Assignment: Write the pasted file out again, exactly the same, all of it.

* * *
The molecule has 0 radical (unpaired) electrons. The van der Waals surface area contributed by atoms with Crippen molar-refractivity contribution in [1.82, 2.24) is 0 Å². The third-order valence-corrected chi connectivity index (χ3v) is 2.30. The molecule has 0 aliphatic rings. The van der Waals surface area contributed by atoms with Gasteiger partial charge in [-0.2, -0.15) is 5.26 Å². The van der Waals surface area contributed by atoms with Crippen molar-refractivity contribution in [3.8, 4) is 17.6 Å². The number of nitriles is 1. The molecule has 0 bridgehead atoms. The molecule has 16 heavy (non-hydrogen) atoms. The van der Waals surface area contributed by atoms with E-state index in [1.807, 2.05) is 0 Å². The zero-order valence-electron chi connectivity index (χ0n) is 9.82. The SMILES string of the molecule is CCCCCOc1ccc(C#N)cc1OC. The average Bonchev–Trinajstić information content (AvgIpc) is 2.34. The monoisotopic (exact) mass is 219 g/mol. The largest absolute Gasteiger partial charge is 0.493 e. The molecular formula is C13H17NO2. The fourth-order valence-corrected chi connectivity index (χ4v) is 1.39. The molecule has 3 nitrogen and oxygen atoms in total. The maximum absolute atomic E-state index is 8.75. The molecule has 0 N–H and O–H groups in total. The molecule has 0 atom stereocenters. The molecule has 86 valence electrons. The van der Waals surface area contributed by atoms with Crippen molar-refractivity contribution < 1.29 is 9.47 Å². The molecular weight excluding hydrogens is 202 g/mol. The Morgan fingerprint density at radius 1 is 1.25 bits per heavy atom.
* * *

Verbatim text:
The molecule has 0 radical (unpaired) electrons. The van der Waals surface area contributed by atoms with Crippen molar-refractivity contribution in [1.82, 2.24) is 0 Å². The third-order valence-corrected chi connectivity index (χ3v) is 2.30. The molecule has 0 aliphatic rings. The van der Waals surface area contributed by atoms with Gasteiger partial charge in [-0.2, -0.15) is 5.26 Å². The van der Waals surface area contributed by atoms with Crippen molar-refractivity contribution in [3.8, 4) is 17.6 Å². The number of nitriles is 1. The molecule has 0 bridgehead atoms. The molecule has 16 heavy (non-hydrogen) atoms. The van der Waals surface area contributed by atoms with E-state index in [1.807, 2.05) is 0 Å². The zero-order valence-electron chi connectivity index (χ0n) is 9.82. The SMILES string of the molecule is CCCCCOc1ccc(C#N)cc1OC. The average Bonchev–Trinajstić information content (AvgIpc) is 2.34. The monoisotopic (exact) mass is 219 g/mol. The largest absolute Gasteiger partial charge is 0.493 e. The molecular formula is C13H17NO2. The fourth-order valence-corrected chi connectivity index (χ4v) is 1.39. The molecule has 3 nitrogen and oxygen atoms in total. The maximum absolute atomic E-state index is 8.75. The molecule has 0 N–H and O–H groups in total. The molecule has 0 atom stereocenters. The molecule has 86 valence electrons. The van der Waals surface area contributed by atoms with Crippen molar-refractivity contribution < 1.29 is 9.47 Å². The molecular weight excluding hydrogens is 202 g/mol. The Morgan fingerprint density at radius 1 is 1.25 bits per heavy atom.